“Bull Run (War Song)”

Author: unknown
Earliest date: 1917 (Cox)
Keywords: Civilwar battle
Found in: US(Ap)

Description

"Away down in Belden Green... The whole earth shook in a quiver; Every devil had done his best To outrun the rest To get back to Washington to shelter." After the Union defeat, Abe Lincoln laments the cost of the battle

Notes

The First Battle of Bull Run did indeed end in a Union rout. This was, however, an oddly minor result. The Union army was made up mostly of volunteers called up for only ninety days of service; they were greener than grass, and not really able to fight, but the politicians forced Irvin McDowell to lead his troops into battle before their enlistments expired.

The Confederates, equally green, had the advantage of the defensive, and so were able to hold on. The Union army retreated, and the retreat became a rout, with soldiers streaming back to Washington. But the Confederates, as disorganized by victory as the Union troops were by defeat (and badly disposed; Beauregard's staff was so bad that more than half his troops were acting in response to orders Beauregard had thought meant something else), were unable to pursue.

Cox does not recognize the second of these texts, which he calls "War Song," as the same as the first. It seems clear to me, however, that they are.

The confusion comes in the first line. Cox's "Bull Run" begins

Away down in Beldon Green, where the like was never seen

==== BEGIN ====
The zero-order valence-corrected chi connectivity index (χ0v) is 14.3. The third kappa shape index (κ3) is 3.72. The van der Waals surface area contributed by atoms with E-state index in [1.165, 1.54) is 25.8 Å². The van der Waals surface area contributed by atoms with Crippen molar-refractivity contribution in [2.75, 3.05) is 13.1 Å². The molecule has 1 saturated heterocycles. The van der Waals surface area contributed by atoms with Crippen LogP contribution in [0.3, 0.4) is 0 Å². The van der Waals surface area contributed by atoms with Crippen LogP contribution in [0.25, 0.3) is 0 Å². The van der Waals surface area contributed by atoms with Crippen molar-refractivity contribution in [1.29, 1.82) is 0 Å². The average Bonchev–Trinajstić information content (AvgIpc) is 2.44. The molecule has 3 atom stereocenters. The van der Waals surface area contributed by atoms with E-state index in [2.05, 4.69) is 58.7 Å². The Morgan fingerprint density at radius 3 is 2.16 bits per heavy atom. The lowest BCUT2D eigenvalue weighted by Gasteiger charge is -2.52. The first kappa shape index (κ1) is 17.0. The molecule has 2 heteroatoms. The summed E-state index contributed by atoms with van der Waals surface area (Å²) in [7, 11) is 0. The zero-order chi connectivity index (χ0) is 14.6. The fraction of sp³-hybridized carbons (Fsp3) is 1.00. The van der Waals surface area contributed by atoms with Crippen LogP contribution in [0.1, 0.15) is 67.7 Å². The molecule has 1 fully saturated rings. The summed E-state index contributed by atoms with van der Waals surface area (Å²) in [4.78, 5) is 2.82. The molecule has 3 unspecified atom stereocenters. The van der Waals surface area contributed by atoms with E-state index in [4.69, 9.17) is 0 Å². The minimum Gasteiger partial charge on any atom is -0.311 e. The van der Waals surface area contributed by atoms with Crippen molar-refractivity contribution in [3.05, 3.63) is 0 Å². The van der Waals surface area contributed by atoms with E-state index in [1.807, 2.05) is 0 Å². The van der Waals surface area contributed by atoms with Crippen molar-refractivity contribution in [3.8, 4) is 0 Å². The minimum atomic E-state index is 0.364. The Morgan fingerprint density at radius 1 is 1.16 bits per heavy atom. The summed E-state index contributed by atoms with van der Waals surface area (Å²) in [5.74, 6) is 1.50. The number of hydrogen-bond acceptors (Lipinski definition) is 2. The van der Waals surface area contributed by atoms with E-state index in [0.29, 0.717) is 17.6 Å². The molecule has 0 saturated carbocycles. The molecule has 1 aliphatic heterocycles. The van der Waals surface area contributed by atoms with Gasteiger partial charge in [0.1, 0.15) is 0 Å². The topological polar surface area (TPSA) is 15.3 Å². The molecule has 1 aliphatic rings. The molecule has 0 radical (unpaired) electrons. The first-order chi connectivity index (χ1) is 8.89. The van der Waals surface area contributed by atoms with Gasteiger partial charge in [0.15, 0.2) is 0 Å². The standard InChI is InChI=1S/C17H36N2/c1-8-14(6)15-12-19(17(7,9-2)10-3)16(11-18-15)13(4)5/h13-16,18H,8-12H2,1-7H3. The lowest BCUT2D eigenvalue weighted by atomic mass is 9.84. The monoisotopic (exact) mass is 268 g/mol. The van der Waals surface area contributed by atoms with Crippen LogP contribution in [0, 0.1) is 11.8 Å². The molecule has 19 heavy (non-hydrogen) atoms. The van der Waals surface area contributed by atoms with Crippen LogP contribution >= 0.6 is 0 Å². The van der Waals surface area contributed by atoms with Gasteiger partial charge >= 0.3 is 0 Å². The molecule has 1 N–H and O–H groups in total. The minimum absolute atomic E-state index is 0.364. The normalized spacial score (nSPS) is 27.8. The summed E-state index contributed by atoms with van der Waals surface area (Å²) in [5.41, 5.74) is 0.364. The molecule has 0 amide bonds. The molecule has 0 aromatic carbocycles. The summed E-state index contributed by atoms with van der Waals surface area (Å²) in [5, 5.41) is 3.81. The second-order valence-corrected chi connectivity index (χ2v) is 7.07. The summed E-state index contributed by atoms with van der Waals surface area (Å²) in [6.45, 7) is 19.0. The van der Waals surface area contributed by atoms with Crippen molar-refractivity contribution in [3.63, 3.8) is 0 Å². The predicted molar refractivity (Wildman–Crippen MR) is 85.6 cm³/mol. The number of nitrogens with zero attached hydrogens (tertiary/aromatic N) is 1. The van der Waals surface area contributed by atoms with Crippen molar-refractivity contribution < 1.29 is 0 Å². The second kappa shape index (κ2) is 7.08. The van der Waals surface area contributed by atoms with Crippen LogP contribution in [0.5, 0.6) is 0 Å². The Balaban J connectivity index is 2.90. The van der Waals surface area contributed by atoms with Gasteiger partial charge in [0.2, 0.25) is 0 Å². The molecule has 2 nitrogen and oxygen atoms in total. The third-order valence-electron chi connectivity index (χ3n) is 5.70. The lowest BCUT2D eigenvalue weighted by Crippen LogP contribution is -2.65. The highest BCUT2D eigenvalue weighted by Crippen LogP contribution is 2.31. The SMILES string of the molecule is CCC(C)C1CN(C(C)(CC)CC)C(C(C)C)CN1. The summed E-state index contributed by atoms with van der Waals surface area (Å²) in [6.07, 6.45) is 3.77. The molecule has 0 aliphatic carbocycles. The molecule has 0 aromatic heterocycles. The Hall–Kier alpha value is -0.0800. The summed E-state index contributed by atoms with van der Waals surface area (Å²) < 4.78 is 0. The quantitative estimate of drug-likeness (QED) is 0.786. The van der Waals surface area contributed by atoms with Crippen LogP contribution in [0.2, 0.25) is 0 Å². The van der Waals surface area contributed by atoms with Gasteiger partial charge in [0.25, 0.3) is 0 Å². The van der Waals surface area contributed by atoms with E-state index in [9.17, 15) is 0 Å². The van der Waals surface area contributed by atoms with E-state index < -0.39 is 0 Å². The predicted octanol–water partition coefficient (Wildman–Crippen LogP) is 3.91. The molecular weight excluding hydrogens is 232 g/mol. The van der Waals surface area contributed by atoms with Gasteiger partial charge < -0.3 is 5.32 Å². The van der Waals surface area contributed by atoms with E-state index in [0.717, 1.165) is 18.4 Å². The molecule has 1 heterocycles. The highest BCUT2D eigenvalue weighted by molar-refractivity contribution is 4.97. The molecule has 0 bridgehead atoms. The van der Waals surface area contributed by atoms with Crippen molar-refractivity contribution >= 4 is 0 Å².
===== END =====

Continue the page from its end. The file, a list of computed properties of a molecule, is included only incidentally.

The whole earth shook in a quiver.

The "War Song" starts

Down in Bowling Green, such a sight was never seen,

The earth all stood in a quiver.

The temptation, of course, is to associate the latter piece with a battle of Bowling Green (Kentucky). But there was no battle of Bowling Green. In 1861, the Confederate forces of Leonidas Polk moved into that part of Kentucky, and Albert Sidney Johnston had his headquarters there in late 1861 and early 1862, but Johnston's position was weak and he retreated without battle after Fort Donelson fell.

Braxton Bragg's 1862 invasion of Kentucky never moved as far west as Bowling Green. After that, except for a few minor cavalry raids, the Confederates never came close to Kentucky.

The only reasonable supposition is that "Bowling Green" is an error for the "Belden Green" of "Bull Run," or perhaps that "Bowling Green" refers not to a town but to an actual bowling green. - RBW

Historical references

References

  1. JHCox 68, "Bull Run"; 69, "War Song" (2 texts, the latter perhaps mixed with "The Happy Land of Canaan")
  2. Roud #5459
  3. BI, JHCox068